up to several hundred carats have been found; but these are rare and are
found in museums and famous collections.

NAME: The name comes from the Greek [pyropos,] meaning “fiery.” The name
“Garnet” comes from the Latin [granatus,] meaning “seed-like”.

LEGEND and LORE: Pyrope Garnet has long been associated with love,
passion, sensuality and sexuality. Some Asiatic tribes used red garnets
as bullets for sling bows because they pierced their victims quickly,
and could not be seen well in the body when they mingled with the blood.
2612

Throughout the ages, Pyrope has been used as a curative for all types of
ailments dealing with blood.

MAGICAL PROPERTIES: Pyrope is directly linked with the Will. As such, it
is a strong stone for the Magician and Shaman. It is associated with
Fire and Mars, Strength and Protection. It will help the practitioner
tap into extra energy for ritualistic purposes.

HEALING: While all Garnets are associated with the Root Chakra, Pyrope
is particularly symbolic. It is used for healing when the subject
involved has “lost the will to live”, since it is directly related to
the desire to live and achieve in this lifetime. This stone warms and
aids blood circulation, rouses sexuality and heals the reproductive
system and the heart.

PERSONAL EXPERIENCE: If you are already a strong willed individual or
have a fiery temper that you need to learn to control, I suggest that
you work with the Alamandine Garnets, rather than the Pyropes. This is
a good stone to use for treating depression. Very often, when I’ve
“worked” on an individual who has suffered a heart attack, I find that
the individual is rather severely depressed (which I think is a side
effect of the medication) and has lost the will to continue in this
lifetime. I’ve found that fiery red Pyrope Garnets are a great help in
this situation.

ADDITIONAL NOTES: The Latin name [carbunculus,] (small coal or ember),
is attributed to all red transparent stones. It is more often applied to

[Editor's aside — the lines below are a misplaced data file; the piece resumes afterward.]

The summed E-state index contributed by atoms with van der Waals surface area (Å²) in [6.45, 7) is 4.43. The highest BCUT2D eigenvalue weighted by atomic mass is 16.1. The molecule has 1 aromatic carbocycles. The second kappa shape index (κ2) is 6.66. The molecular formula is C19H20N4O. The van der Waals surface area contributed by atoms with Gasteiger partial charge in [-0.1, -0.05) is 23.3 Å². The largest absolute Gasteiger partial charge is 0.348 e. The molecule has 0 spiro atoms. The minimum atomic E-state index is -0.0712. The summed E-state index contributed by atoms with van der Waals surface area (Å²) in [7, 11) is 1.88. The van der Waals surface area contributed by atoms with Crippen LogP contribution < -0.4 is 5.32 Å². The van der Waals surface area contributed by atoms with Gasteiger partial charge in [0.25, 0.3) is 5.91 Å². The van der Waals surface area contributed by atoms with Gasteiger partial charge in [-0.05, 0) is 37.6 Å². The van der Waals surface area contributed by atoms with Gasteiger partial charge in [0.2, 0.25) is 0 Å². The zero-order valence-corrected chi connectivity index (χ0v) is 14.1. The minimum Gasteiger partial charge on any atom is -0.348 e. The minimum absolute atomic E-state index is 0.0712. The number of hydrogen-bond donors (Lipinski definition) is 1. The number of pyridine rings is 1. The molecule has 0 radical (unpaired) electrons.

Pyropes when they are formed into cabochons than any other stone.

——-bibliography——-
1. Scientific, Environment, Occurence and Name are from (or paraphrased
from) “The Audubon Society field Guide to North American Rocks and
Minerals”.
2. Other scientific information may be from “Simon & Schuester’s Guide
to Gems and Precious Stones”.
3. Precious and semi-precious gemstone information may come from
“Gemstones” by E. H. Rutland.
4. Other precious and semi-precious gemstone information may come from
“Gem Cutting”, sec. ed., by John Sinkankas.
5. Basic Legends, Lore and Magical Properties are from “Cunningham’s
Encyclopedia of Crystal, Gem & Metal Magic”, by Scott Cunningham.
6. Other Magical and Healing information may come from “ccrystal Wisdom,
Spiritual Properties of Crystals and Gemstones” by Dolfyn.
7. More legends and lore may come from “Stone Power” by Dorothee L.
Mella.
8. Healing information is from “The Women’s Book of Healing”, by Diane
Stein.
9. Additional healing information may be from “The Occult and Curative
Powers of Precious Stones” by William T. Fernie, M.D.

Categories: Crystals/Gems | Tags: , , , , , , , | Leave a comment

Blog at WordPress.com. The Adventure Journal Theme.

Follow

Get every new post delivered to your Inbox.

Join 2,338 other followers